Light 'N Lethal | cricket | Hindustan Times
Today in New Delhi, India
Dec 17, 2017-Sunday
New Delhi
  • Humidity
  • Wind

Light 'N Lethal

Neither a brittle body nor perennial ankle problem has deterred Ashish Nehra from making a career in the demanding world of fast bowling. N Ananthanarayanan reports.

cricket Updated: Feb 17, 2011 16:10 IST
N Ananthanarayanan

As a schoolboy, soccer was the first love of Ashish Nehra and his brother Dinkar, students at the Air Force School in the capital's Palam area.

However, it came as no surprise when a 12-year-old Nehra was bitten by the cricket bug. Both his father Diwan Singh, and his tauji (paternal uncle) Karan Singh, had after all been new ball bowlers in college.

"I used to be a fast bowler while studying in Government College, Gurgaon while my brother was in Hindu College," recalls Ashish's father.

"So when he started showing interest in cricket, I decided to back him."

His parents noticed the young boy's interest in cricketing exploits when he began maintaining a scrapbook of photographs of famous players.

Then began the hunt for a coach.

His uncle Karan Singh, who was a physical education teacher in a school in the Delhi cantonment area, discovered that many players in his school team were trainees of the Sonnet Club, run by reputed coach Tarak Sinha.

"Many of my trainees were in his school team, so he brought Ashish to me," recalls Sinha.

"He was a tall boy even then. Good height. I felt if we worked hard, he can be started out."

Sinha was also not initially impressed with the frail-looking boy.

"He was slightly different. His action doesn't give you the impression he could bowl fast, but he was quick off the wicket."

Early show
His friend and former Delhi batsman NS Negi recalls Nehra's initial years at Sonnet: "When he came in, he was a better bowler than others of his age."

He was barely 16 when he began sparring with established names, showing glimpses of his potential in prominent local tournaments. However, it was not enough to impress the Delhi selectors, who ignored him for the U-19 squad.

"He was very disappointed, but I told him 'if you do well, you will get a chance'," Sinha recalls.

He also requested former batsman Hari Gidwani, a Ranji selector, to include Ashish among the senior probables.

"Gidwani was very impressed with Ashish. He gave him a Ranji chance even before he had played for the U-19 team."

Nehra made his first class debut in the 1997-8 season, and made his mark straightaway against Haryana when he dismissed Ajay Jadeja in both innings.

Student days
Nehra's father remembers those formative years. He says his son was a good student until he began spending more time on cricket.

Nehra joined the Rajdhani College for graduation on the advice of former Test umpire Ram Babu Gupta, who was the college physical education teacher.

Diwan Singh was an official in the Delhi Civil Supplies Corporation, and his mother Sumitra still teaches in the Sarvodaya Kanya Vidyalaya in Delhi cantonment. But the middle-class family fully backed their son's cricketing dreams.

"We fully supported him. When he was around 18 years old, I sent him to South Africa in a team put together by the DDCA (Delhi District and Cricket Association), although I had to bear the expenses."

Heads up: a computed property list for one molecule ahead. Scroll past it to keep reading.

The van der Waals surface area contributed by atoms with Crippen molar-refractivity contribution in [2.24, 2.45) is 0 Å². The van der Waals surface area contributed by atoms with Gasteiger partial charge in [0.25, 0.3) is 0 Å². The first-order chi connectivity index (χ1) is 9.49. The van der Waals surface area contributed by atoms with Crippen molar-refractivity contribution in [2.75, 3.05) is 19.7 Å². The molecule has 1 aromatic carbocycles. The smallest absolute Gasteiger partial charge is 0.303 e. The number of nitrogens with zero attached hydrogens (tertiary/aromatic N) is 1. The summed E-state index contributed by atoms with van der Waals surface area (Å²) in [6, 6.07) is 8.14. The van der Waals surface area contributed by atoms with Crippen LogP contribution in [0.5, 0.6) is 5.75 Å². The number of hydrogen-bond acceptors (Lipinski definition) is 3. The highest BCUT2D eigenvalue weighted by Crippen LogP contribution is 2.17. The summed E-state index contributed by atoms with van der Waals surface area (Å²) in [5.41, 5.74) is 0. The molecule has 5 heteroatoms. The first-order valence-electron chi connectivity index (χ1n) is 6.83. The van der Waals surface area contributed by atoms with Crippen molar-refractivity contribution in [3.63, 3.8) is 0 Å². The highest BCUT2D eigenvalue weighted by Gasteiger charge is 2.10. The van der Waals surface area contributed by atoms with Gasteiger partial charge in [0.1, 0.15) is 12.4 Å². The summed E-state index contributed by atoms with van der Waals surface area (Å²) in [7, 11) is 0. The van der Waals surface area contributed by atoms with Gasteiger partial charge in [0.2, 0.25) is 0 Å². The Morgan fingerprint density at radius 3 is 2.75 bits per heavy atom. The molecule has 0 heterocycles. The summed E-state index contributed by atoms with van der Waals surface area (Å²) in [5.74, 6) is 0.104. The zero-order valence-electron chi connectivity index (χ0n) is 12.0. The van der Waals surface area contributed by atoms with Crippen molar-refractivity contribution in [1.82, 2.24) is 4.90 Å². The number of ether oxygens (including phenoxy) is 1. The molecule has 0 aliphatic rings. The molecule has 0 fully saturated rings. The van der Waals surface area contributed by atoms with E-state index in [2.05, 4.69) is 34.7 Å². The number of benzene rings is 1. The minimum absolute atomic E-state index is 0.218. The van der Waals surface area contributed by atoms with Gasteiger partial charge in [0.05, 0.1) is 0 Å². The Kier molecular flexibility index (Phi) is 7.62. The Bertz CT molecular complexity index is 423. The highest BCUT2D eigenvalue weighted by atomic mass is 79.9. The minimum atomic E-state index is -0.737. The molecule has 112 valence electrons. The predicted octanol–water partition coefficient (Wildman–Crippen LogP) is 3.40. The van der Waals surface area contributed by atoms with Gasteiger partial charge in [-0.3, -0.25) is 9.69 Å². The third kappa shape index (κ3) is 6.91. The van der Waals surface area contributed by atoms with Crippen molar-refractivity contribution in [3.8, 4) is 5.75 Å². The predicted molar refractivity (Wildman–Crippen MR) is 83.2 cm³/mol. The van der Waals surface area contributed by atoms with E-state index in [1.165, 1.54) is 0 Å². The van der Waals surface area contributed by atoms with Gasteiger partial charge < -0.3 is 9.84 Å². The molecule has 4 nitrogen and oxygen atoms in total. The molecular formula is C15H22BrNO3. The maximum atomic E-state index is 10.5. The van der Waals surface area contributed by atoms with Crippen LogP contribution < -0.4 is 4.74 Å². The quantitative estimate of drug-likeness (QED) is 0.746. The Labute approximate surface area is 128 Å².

He was 19 when he was picked for India, to play in the Asian championship Test against hosts Sri Lanka in 1999. The fast-tracking did not help, as bowlers failed to impress on a flat pitch, and Nehra found himself out of the Indian set up for the next two years.

Breaking down
Nehra quickly found out his thin frame was unable to withstand the strain of pace bowling. With fitness issues creeping up, inconsistencies in his bowling began to surface.

With Nehra reserved in public, a feeling began to grow that he had a casual attitude towards the game. Negi, his friend for nearly two decades, dismisses such an impression.

"People feel Nehra is lazy, but few do the kind of fitness work he does or lift the amount of weights he does. And he is a genuine person."

Aakash Chopra adds: "He speaks a lot to those he is close to. There is an impression he is aloof, but that is because he shies away from the media."

Nehra was already grappling with an ankle niggle when India entered the 2003 World Cup, and it only got worse as the tournament progressed.

True grit
Nehra's grit shone through in a league match against England at Durban. Nursing a swollen left ankle, the bowler was not sure of playing till the last minute as he sat in the dressing room while his team mates warmed up.

India won a good toss and elected to bat in the day-night game. Nehra, with the help of pain-killers, and his taped ankle too swollen to wear socks, ripped through the batting in helpful conditions.

"He is the best bowler in favourable conditions. Wherever there is moisture on the pitch, there are few who are better than him," says Sinha.

He was the most economical Indian bowler in the defeat against Australia in the final, but had to undergo ankle surgery soon after. Although he toured Pakistan in 2004 - where he also played the last of his 17 Tests - injury forced him to pull out of the Zimbabwe tour the next year.

Further ankle surgeries followed and the bowler realised his body cannot withstand Test cricket. And in 2006, Nehra decided he would return only after he gets fully fit.

Nehra finally returned to the India squad in 2009 for the series in West Indies. Chopra says life has been tough for Nehra, on and off the field.

"Half the time for India, bowling with a senior partner, he has bowled into the wind. That can be harsh. But he has not got enough appreciation for that.

"Normally our day finishes at 5 pm or so after play. But at the hotel, he continues his rehab. He can either be found with the Swiss ball, or medicine ball, or with his foot in a bucket of ice. All these make him stay in one piece."

"But he always believed he can comeback."